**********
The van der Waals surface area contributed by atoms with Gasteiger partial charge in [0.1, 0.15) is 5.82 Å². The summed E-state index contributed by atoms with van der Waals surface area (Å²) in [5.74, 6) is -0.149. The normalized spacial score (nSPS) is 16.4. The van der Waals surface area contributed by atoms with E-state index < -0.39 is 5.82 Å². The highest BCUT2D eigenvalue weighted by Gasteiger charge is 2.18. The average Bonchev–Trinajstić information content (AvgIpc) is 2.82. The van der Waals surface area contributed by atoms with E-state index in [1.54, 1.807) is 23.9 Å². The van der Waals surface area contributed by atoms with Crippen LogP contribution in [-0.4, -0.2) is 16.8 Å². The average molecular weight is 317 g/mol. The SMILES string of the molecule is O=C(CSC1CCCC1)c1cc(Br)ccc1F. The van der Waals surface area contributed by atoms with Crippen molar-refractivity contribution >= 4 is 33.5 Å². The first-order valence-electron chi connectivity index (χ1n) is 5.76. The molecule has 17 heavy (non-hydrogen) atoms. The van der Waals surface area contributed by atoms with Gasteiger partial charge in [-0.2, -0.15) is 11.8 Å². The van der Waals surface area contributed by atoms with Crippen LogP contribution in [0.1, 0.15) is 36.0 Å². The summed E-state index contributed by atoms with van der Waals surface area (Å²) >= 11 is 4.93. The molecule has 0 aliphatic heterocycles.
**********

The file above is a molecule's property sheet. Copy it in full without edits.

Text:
The van der Waals surface area contributed by atoms with Gasteiger partial charge in [0.1, 0.15) is 5.82 Å². The summed E-state index contributed by atoms with van der Waals surface area (Å²) in [5.74, 6) is -0.149. The normalized spacial score (nSPS) is 16.4. The van der Waals surface area contributed by atoms with E-state index < -0.39 is 5.82 Å². The highest BCUT2D eigenvalue weighted by Gasteiger charge is 2.18. The average Bonchev–Trinajstić information content (AvgIpc) is 2.82. The van der Waals surface area contributed by atoms with E-state index in [1.54, 1.807) is 23.9 Å². The van der Waals surface area contributed by atoms with Crippen LogP contribution in [-0.4, -0.2) is 16.8 Å². The average molecular weight is 317 g/mol. The SMILES string of the molecule is O=C(CSC1CCCC1)c1cc(Br)ccc1F. The van der Waals surface area contributed by atoms with Crippen molar-refractivity contribution >= 4 is 33.5 Å². The first-order valence-electron chi connectivity index (χ1n) is 5.76. The molecule has 17 heavy (non-hydrogen) atoms. The van der Waals surface area contributed by atoms with Gasteiger partial charge in [-0.2, -0.15) is 11.8 Å². The van der Waals surface area contributed by atoms with Crippen LogP contribution in [0.1, 0.15) is 36.0 Å². The summed E-state index contributed by atoms with van der Waals surface area (Å²) >= 11 is 4.93. The molecule has 0 aliphatic heterocycles.